Universo Home – Tax Court of Canada finds that a backdated declaration of trust did not preclude a finding that a company was the beneficial owner of a new home construction
CRA denied the ability of a home builder (“Universo Home”) to claim a GST new home rebate purportedly assigned to it pursuant to ETA s. 254(4) on the basis that Universo Home had no interest in the property at the time the home was constructed and, therefore, did not qualify as its “builder.” The difficulty centered on the fact that the 2011 purchase and 2013 sale documentation named the wife (Mrs. Dhesi) of the sole shareholder (Mr. Dhesi) of Universo Home as the purchaser and vendor of the property, and the fact that Declaration of Trust, which named Mrs. Dhesi as the nominee for Universo Homes, was found by Bocock J to have not been signed until sometime before (perhaps, shortly before) the closing of the 2013 sale.
Bocock J nonetheless found that Universo Home was the beneficial owner for some period prior to the sale, partly on the basis that it paid for the construction work and reported the property as an asset for financial statement purposes. Accordingly, it qualified as a builder for rebate purposes.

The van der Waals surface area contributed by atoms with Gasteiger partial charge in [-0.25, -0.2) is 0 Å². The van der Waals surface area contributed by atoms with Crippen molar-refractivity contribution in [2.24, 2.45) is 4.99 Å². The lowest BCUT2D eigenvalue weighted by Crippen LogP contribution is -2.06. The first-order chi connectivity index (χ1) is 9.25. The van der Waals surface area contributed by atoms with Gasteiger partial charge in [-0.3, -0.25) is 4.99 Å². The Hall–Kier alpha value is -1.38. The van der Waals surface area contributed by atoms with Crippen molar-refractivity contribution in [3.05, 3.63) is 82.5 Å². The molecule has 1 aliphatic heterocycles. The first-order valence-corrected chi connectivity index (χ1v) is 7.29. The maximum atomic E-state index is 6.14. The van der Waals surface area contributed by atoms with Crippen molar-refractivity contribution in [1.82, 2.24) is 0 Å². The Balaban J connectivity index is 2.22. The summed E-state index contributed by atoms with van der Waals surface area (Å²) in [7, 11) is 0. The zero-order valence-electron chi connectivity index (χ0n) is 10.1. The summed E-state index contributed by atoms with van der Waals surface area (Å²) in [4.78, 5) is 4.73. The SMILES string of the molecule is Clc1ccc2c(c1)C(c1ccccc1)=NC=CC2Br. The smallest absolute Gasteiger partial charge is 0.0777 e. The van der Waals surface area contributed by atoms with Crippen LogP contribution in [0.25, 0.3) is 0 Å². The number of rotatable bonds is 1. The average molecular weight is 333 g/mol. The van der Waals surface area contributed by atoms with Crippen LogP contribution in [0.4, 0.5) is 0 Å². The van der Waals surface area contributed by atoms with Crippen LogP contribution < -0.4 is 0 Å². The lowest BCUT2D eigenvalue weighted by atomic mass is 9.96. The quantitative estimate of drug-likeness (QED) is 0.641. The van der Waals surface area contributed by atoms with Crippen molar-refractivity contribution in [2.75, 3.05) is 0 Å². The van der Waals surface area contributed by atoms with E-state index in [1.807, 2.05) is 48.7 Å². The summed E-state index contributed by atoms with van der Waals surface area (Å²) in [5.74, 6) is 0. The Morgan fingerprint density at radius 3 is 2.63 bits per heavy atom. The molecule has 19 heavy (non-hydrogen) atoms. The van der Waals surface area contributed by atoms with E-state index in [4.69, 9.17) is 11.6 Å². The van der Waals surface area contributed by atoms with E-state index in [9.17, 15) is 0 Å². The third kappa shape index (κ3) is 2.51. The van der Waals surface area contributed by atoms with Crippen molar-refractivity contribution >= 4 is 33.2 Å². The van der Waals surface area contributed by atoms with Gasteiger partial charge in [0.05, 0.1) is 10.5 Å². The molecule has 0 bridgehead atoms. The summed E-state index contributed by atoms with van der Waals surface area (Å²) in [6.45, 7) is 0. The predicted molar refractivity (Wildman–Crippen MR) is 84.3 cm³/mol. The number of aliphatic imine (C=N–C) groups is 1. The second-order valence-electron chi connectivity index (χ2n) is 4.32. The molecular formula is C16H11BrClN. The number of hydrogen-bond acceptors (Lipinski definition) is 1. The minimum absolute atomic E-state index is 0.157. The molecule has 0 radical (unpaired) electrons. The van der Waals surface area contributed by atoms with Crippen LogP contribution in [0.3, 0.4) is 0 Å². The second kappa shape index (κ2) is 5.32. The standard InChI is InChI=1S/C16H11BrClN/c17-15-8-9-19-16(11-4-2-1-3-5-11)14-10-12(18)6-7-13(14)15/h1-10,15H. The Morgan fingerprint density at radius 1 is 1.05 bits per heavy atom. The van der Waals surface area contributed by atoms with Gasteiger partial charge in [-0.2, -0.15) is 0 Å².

Bocock J also intimated in obiter that even if Universo Home had not acquired beneficial ownership, it still would have qualified as having an “interest” in the property (which was all that the “builder” definition required) by virtue of potential builder’s liens on the property for the construction work that it had performed.
Neal Armstrong. Summary of Universo Home Construction Ltd. v. The Queen, 2019 TCC 87 under ETA s. 254(4).